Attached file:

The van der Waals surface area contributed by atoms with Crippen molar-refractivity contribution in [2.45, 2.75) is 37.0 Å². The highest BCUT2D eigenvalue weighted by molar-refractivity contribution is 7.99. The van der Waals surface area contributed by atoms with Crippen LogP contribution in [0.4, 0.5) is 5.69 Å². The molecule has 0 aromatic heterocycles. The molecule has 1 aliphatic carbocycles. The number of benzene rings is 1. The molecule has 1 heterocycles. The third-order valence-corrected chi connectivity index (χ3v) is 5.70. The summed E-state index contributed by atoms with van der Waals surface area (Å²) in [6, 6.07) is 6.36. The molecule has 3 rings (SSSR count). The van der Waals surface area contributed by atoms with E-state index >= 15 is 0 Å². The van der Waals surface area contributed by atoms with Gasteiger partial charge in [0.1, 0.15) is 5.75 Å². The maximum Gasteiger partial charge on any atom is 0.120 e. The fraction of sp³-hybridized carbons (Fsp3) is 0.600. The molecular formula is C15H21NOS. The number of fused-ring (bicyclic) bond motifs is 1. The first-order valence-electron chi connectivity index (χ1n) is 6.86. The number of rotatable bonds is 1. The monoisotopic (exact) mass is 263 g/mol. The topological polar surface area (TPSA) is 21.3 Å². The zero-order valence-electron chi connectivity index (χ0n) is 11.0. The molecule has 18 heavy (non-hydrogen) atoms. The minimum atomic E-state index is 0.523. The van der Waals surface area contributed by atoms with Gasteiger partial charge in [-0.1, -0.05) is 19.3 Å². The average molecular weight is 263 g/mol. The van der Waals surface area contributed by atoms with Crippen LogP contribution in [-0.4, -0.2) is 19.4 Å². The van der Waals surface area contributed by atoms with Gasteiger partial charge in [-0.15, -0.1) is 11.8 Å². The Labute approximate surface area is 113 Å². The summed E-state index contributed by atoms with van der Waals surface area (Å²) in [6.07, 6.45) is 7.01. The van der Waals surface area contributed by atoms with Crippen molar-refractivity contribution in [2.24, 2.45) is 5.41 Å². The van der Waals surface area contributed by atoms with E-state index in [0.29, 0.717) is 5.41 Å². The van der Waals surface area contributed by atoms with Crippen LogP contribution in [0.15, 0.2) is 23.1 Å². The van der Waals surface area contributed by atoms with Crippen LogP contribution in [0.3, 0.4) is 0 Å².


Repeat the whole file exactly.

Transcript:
The van der Waals surface area contributed by atoms with Crippen molar-refractivity contribution in [2.45, 2.75) is 37.0 Å². The highest BCUT2D eigenvalue weighted by molar-refractivity contribution is 7.99. The van der Waals surface area contributed by atoms with Crippen LogP contribution in [0.4, 0.5) is 5.69 Å². The molecule has 0 aromatic heterocycles. The molecule has 1 aliphatic carbocycles. The number of benzene rings is 1. The molecule has 1 heterocycles. The third-order valence-corrected chi connectivity index (χ3v) is 5.70. The summed E-state index contributed by atoms with van der Waals surface area (Å²) in [6, 6.07) is 6.36. The molecule has 3 rings (SSSR count). The van der Waals surface area contributed by atoms with E-state index >= 15 is 0 Å². The van der Waals surface area contributed by atoms with Gasteiger partial charge in [0.1, 0.15) is 5.75 Å². The maximum Gasteiger partial charge on any atom is 0.120 e. The fraction of sp³-hybridized carbons (Fsp3) is 0.600. The molecular formula is C15H21NOS. The number of fused-ring (bicyclic) bond motifs is 1. The first-order valence-electron chi connectivity index (χ1n) is 6.86. The number of rotatable bonds is 1. The monoisotopic (exact) mass is 263 g/mol. The topological polar surface area (TPSA) is 21.3 Å². The zero-order valence-electron chi connectivity index (χ0n) is 11.0. The molecule has 18 heavy (non-hydrogen) atoms. The minimum atomic E-state index is 0.523. The van der Waals surface area contributed by atoms with Gasteiger partial charge in [-0.1, -0.05) is 19.3 Å². The average molecular weight is 263 g/mol. The van der Waals surface area contributed by atoms with Crippen LogP contribution in [-0.4, -0.2) is 19.4 Å². The van der Waals surface area contributed by atoms with Gasteiger partial charge in [-0.15, -0.1) is 11.8 Å². The Labute approximate surface area is 113 Å². The summed E-state index contributed by atoms with van der Waals surface area (Å²) in [6.07, 6.45) is 7.01. The van der Waals surface area contributed by atoms with Crippen molar-refractivity contribution in [2.24, 2.45) is 5.41 Å². The van der Waals surface area contributed by atoms with E-state index in [0.29, 0.717) is 5.41 Å². The van der Waals surface area contributed by atoms with Crippen LogP contribution in [0.15, 0.2) is 23.1 Å². The van der Waals surface area contributed by atoms with Crippen LogP contribution in [0.3, 0.4) is 0 Å².